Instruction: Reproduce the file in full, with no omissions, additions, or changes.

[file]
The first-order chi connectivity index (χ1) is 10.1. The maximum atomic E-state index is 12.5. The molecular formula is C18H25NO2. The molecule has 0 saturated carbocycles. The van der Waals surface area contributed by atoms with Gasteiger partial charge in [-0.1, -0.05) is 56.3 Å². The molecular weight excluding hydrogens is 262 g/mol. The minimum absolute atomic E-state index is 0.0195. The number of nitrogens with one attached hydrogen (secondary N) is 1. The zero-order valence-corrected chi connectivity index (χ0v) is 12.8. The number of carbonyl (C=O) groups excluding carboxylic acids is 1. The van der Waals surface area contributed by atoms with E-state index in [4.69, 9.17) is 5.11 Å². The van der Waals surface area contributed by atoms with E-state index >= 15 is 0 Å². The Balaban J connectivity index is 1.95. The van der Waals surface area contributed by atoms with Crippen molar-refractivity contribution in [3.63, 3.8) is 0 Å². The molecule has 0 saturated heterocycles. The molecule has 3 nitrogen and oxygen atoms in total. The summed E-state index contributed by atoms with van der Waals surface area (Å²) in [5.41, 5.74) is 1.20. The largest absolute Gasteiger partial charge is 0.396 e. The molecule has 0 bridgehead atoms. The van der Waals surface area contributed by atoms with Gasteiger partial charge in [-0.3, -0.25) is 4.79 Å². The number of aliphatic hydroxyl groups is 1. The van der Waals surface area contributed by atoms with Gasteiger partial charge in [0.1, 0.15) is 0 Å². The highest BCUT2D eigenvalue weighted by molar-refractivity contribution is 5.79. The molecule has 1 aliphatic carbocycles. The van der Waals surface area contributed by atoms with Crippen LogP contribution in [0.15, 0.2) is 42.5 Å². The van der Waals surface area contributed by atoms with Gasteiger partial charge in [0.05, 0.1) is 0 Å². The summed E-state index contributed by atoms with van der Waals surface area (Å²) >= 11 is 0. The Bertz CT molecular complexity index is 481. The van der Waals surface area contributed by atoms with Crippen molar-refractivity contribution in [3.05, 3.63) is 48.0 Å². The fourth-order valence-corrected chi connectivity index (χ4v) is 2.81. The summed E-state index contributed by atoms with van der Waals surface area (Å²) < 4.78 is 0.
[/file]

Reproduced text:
The first-order chi connectivity index (χ1) is 10.1. The maximum atomic E-state index is 12.5. The molecular formula is C18H25NO2. The molecule has 0 saturated carbocycles. The van der Waals surface area contributed by atoms with Gasteiger partial charge in [-0.1, -0.05) is 56.3 Å². The molecular weight excluding hydrogens is 262 g/mol. The minimum absolute atomic E-state index is 0.0195. The number of nitrogens with one attached hydrogen (secondary N) is 1. The zero-order valence-corrected chi connectivity index (χ0v) is 12.8. The number of carbonyl (C=O) groups excluding carboxylic acids is 1. The van der Waals surface area contributed by atoms with E-state index in [4.69, 9.17) is 5.11 Å². The van der Waals surface area contributed by atoms with E-state index >= 15 is 0 Å². The Balaban J connectivity index is 1.95. The van der Waals surface area contributed by atoms with Crippen molar-refractivity contribution in [3.63, 3.8) is 0 Å². The molecule has 0 saturated heterocycles. The molecule has 3 nitrogen and oxygen atoms in total. The summed E-state index contributed by atoms with van der Waals surface area (Å²) in [5.41, 5.74) is 1.20. The largest absolute Gasteiger partial charge is 0.396 e. The molecule has 0 bridgehead atoms. The van der Waals surface area contributed by atoms with Gasteiger partial charge in [-0.3, -0.25) is 4.79 Å². The number of aliphatic hydroxyl groups is 1. The van der Waals surface area contributed by atoms with Gasteiger partial charge in [0.1, 0.15) is 0 Å². The highest BCUT2D eigenvalue weighted by molar-refractivity contribution is 5.79. The molecule has 1 aliphatic carbocycles. The van der Waals surface area contributed by atoms with Crippen LogP contribution in [0.15, 0.2) is 42.5 Å². The van der Waals surface area contributed by atoms with Gasteiger partial charge in [0.05, 0.1) is 0 Å². The summed E-state index contributed by atoms with van der Waals surface area (Å²) >= 11 is 0. The Bertz CT molecular complexity index is 481. The van der Waals surface area contributed by atoms with Crippen molar-refractivity contribution in [3.05, 3.63) is 48.0 Å². The fourth-order valence-corrected chi connectivity index (χ4v) is 2.81. The summed E-state index contributed by atoms with van der Waals surface area (Å²) < 4.78 is 0.